The death of Queen Elizabeth II last year means Australians can now talk about becoming a republic, says English singer/songwriter Billy Bragg.
Billy Bragg, also known as the Bard from Barking.
Currently touring Australia, the political activist is celebrating 40 years since the release of his first album. He appeared with ABC staff on the picket line outside the company’s head office in Ultimo in Sydney on Wednesday and sang Woody Guthrie’s Union Maid to express his solidarity with their cause.
Seeing the Union Jack on the Australian flag during his visit is strange, says Bragg. “Being an independent country looks like you have a flag that doesn’t have someone else’s flag in it … We’re trying to get away from that empire thing,” he says.
“For those of us in our 60s and 70s and older, we have to accept there’s a new generation out there who are making the world now, and we can’t expect the world to stay exactly where we thought it was.”
Waking up to hear his friend of 20 years Anthony Albanese had become Prime Minister last year was quite something, the 65-year-old said, but seeing Albanese quote his lyrics in his new job was a surprise.
Anthony Albanese and Billy Bragg, in a photo shared by Albaneseon Twitter in 2017.Credit:Twitter – @AlboMP
Bragg made the comments while speaking on the latest episode of Good Weekend Talks – a “magazine for your ears” featuring conversations between journalists from The Sydney Morning Herald and The Age, and the people captivating Australia right now.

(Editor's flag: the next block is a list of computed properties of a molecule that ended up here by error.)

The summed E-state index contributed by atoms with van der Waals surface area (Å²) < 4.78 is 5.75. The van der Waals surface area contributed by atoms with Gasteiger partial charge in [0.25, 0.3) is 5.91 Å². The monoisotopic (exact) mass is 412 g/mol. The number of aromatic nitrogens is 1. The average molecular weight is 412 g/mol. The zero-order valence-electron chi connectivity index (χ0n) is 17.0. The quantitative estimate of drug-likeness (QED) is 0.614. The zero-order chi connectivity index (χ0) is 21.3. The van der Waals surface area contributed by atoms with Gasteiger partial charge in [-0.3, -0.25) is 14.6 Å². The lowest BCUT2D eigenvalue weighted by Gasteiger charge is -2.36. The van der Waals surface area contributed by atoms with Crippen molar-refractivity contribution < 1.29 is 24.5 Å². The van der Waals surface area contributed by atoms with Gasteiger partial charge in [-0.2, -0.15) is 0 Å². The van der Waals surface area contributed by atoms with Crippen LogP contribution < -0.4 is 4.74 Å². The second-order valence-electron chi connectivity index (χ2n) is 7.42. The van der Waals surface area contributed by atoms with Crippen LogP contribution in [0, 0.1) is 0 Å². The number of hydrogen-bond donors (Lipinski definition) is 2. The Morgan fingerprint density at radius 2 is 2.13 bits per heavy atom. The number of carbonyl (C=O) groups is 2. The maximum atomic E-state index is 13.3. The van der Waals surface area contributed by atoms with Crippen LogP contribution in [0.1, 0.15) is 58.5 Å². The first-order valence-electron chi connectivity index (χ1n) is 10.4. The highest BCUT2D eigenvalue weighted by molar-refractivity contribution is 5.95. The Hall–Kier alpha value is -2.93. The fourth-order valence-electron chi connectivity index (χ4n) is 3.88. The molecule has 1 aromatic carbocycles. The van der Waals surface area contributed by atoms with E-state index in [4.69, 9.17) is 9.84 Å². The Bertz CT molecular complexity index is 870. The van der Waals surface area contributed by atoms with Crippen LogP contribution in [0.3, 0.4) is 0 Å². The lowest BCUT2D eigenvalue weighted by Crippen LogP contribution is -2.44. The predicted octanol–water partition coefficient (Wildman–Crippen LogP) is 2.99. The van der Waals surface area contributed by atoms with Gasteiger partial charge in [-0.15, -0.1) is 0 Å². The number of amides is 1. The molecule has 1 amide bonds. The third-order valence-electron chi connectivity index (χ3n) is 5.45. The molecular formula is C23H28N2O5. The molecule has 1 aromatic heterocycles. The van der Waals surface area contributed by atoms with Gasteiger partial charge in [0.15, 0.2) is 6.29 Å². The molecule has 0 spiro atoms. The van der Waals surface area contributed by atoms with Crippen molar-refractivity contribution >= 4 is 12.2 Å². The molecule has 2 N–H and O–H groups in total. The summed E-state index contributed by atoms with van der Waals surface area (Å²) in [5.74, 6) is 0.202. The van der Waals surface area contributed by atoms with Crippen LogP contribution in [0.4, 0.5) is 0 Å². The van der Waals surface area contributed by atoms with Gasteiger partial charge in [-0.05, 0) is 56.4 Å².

Hosting this chat was senior culture writer Kerrie O’Brien, who leads a discussion about everything from life in the United Kingdom after Brexit – “It’s like we soiled ourselves,” Bragg says – to the fact the world will be watching as we vote on introducing an Indigenous Voice to parliament. As an Englishman, Bragg argues he has “skin in the game”, and sees this as an opportunity to “right a terrible, historic wrong”.
“I know that there are people out there who would prefer there was a formal treaty. But this is a process, it’s a long process. And this is a very, very important step in that, a big signpost that says not just to Indigenous people, but to everybody in the world, that the people of Australia are going to take responsibility for wrong that was done relatively recently in Indigenous history by people from my country. The world will be watching.”
Good Weekend Talks explore the events and individuals capturing the interest of Australians, through weekly conversations, with an array of special guests. Listen to more episodes by subscribing to Good Weekend Talks wherever you get your podcasts.
To read more from Good Weekend magazine, visit our page at The Sydney Morning Herald, The Age and Brisbane Times.
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